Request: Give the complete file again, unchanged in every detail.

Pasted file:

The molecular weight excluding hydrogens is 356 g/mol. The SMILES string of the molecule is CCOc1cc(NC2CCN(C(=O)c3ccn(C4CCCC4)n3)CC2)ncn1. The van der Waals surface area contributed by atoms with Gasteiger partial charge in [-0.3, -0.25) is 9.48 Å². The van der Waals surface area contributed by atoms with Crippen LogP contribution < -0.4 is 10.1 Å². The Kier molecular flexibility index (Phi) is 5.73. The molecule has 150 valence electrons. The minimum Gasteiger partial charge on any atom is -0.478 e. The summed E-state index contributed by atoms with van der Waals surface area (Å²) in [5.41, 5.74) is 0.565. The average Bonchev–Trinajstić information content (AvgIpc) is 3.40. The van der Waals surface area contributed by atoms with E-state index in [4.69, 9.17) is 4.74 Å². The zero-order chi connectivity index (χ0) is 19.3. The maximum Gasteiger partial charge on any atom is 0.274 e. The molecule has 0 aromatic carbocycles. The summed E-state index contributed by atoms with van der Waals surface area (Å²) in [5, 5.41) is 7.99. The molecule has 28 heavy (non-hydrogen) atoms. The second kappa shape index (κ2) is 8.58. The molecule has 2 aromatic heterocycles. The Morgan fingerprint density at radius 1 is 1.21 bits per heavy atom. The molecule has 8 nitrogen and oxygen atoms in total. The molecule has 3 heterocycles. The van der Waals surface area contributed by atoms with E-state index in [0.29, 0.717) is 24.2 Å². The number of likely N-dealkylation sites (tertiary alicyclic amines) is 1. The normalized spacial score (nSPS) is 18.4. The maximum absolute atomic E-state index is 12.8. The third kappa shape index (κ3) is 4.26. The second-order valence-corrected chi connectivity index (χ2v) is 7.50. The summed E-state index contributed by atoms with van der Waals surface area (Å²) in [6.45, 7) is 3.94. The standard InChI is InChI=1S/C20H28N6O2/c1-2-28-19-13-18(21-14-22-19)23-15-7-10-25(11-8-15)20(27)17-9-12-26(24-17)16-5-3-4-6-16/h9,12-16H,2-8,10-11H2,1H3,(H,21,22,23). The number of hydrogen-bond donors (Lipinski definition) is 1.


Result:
The molecular weight excluding hydrogens is 356 g/mol. The SMILES string of the molecule is CCOc1cc(NC2CCN(C(=O)c3ccn(C4CCCC4)n3)CC2)ncn1. The van der Waals surface area contributed by atoms with Gasteiger partial charge in [-0.3, -0.25) is 9.48 Å². The van der Waals surface area contributed by atoms with Crippen LogP contribution < -0.4 is 10.1 Å². The Kier molecular flexibility index (Phi) is 5.73. The molecule has 150 valence electrons. The minimum Gasteiger partial charge on any atom is -0.478 e. The summed E-state index contributed by atoms with van der Waals surface area (Å²) in [5.41, 5.74) is 0.565. The average Bonchev–Trinajstić information content (AvgIpc) is 3.40. The van der Waals surface area contributed by atoms with E-state index in [4.69, 9.17) is 4.74 Å². The zero-order chi connectivity index (χ0) is 19.3. The maximum Gasteiger partial charge on any atom is 0.274 e. The molecule has 0 aromatic carbocycles. The summed E-state index contributed by atoms with van der Waals surface area (Å²) in [5, 5.41) is 7.99. The molecule has 28 heavy (non-hydrogen) atoms. The second kappa shape index (κ2) is 8.58. The molecule has 2 aromatic heterocycles. The Morgan fingerprint density at radius 1 is 1.21 bits per heavy atom. The molecule has 8 nitrogen and oxygen atoms in total. The molecule has 3 heterocycles. The van der Waals surface area contributed by atoms with E-state index in [0.29, 0.717) is 24.2 Å². The number of likely N-dealkylation sites (tertiary alicyclic amines) is 1. The normalized spacial score (nSPS) is 18.4. The maximum absolute atomic E-state index is 12.8. The third kappa shape index (κ3) is 4.26. The second-order valence-corrected chi connectivity index (χ2v) is 7.50. The summed E-state index contributed by atoms with van der Waals surface area (Å²) in [6.45, 7) is 3.94. The standard InChI is InChI=1S/C20H28N6O2/c1-2-28-19-13-18(21-14-22-19)23-15-7-10-25(11-8-15)20(27)17-9-12-26(24-17)16-5-3-4-6-16/h9,12-16H,2-8,10-11H2,1H3,(H,21,22,23). The number of hydrogen-bond donors (Lipinski definition) is 1.